TLS and mTLS connections are not mutually exclusive. Mutual TLS (mTLS) authentication is enabled by default and always available. When you enable TLS authentication, you can use either mTLS or TLS authentication.
Using TLS authentication does not compromise the fully encrypted end-to-end communication between a client and Autonomous Database.
About Mutual TLS (mTLS) Authentication
Using Mutual Transport Layer Security (mTLS), clients connect through a TCPS (Secure TCP) database connection using standard TLS 1.2 with a trusted client certificate authority (CA) certificate. With mutual authentication both the client application and Autonomous Database authenticate each other. Autonomous Database uses mTLS authentication by default.
Mutual TLS authentication requires that the client downloads or obtains a trusted client CA certificate for connecting to an Autonomous Database instance. Autonomous Database then uses the certificate to authenticate the client. This provides increased security and specifies the clients that can communicate with an Autonomous Database instance.
Certification authentication with Mutual TLS uses an encrypted key stored in a wallet on both the client (where the application is running) and the server (where your database service on the Autonomous Database is running). The key on the client must match the key on the server to make a connection. A wallet contains a collection of files, including the key and other information needed to connect to your Autonomous Database instance. All communications between the client and the server are encrypted.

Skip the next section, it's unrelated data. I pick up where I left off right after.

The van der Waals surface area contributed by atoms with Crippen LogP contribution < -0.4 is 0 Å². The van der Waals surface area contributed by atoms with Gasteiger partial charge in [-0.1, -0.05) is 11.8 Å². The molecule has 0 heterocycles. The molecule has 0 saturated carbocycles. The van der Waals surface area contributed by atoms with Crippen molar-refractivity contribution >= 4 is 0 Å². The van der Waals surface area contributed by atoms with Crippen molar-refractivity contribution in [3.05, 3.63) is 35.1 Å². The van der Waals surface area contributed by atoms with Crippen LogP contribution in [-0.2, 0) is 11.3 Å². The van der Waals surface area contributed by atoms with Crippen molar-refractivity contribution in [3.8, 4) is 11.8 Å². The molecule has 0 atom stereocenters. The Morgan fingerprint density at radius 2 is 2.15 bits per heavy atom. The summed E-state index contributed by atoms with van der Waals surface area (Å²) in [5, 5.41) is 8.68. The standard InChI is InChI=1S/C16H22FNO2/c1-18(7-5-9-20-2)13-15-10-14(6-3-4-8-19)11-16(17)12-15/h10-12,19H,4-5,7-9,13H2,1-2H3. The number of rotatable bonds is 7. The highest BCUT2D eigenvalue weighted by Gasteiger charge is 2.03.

To secure the connection to your Autonomous Database instance a service administrator downloads the client credentials (wallet files) from Autonomous Database. If you are not an Autonomous Database service administrator, your administrator provides you with the client credentials. See Download Client Credentials (Wallets) for more information.
The following figure shows client secure connections to Oracle Autonomous Database over the public Internet using Mutual TLS connections. If you configure your database to use private endpoints, then the public internet is not used and the connection uses a private endpoint inside a Virtual Cloud Network (VCN) in your tenancy.
Description of the illustration autonomous-database.eps
About TLS Authentication
Using Transport Layer Security (TLS), clients connect through a TCPS (Secure TCP) database connection using standard TLS 1.2. A client uses its list of trusted Certificate Authorities (CA)s to validate the server’s CA root certificate. If the issuing CA is trusted, the client verifies that the certificate is authentic. This allows the client and Autonomous Database to establish the encrypted connection before exchanging any messages.
When you connect with TLS authentication using JDBC Thin Driver clients, including Oracle SQL Developer and Oracle SQLcl, you do not need to download a wallet to secure the connection to your Autonomous Database instance. TLS authentication enables the client to verify the identity of the Autonomous Database service to provide secure communication.